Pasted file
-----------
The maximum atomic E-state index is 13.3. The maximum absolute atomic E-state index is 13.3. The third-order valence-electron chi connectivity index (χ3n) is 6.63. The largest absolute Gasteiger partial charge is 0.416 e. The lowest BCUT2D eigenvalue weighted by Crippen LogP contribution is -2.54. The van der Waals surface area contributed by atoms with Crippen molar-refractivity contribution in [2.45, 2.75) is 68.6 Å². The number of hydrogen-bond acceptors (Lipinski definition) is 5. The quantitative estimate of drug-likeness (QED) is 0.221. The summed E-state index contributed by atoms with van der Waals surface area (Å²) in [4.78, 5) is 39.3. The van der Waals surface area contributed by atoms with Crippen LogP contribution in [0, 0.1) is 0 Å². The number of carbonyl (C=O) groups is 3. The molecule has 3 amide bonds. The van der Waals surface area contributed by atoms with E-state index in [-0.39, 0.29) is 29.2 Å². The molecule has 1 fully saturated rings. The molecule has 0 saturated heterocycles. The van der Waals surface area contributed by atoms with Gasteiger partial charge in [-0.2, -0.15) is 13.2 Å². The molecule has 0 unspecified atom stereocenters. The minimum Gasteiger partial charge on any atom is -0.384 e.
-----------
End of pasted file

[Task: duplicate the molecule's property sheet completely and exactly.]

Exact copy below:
The maximum atomic E-state index is 13.3. The maximum absolute atomic E-state index is 13.3. The third-order valence-electron chi connectivity index (χ3n) is 6.63. The largest absolute Gasteiger partial charge is 0.416 e. The lowest BCUT2D eigenvalue weighted by Crippen LogP contribution is -2.54. The van der Waals surface area contributed by atoms with Crippen molar-refractivity contribution in [2.45, 2.75) is 68.6 Å². The number of hydrogen-bond acceptors (Lipinski definition) is 5. The quantitative estimate of drug-likeness (QED) is 0.221. The summed E-state index contributed by atoms with van der Waals surface area (Å²) in [4.78, 5) is 39.3. The van der Waals surface area contributed by atoms with Crippen LogP contribution in [0, 0.1) is 0 Å². The number of carbonyl (C=O) groups is 3. The molecule has 3 amide bonds. The van der Waals surface area contributed by atoms with E-state index in [-0.39, 0.29) is 29.2 Å². The molecule has 1 fully saturated rings. The molecule has 0 saturated heterocycles. The van der Waals surface area contributed by atoms with Gasteiger partial charge in [-0.2, -0.15) is 13.2 Å². The molecule has 0 unspecified atom stereocenters. The minimum Gasteiger partial charge on any atom is -0.384 e.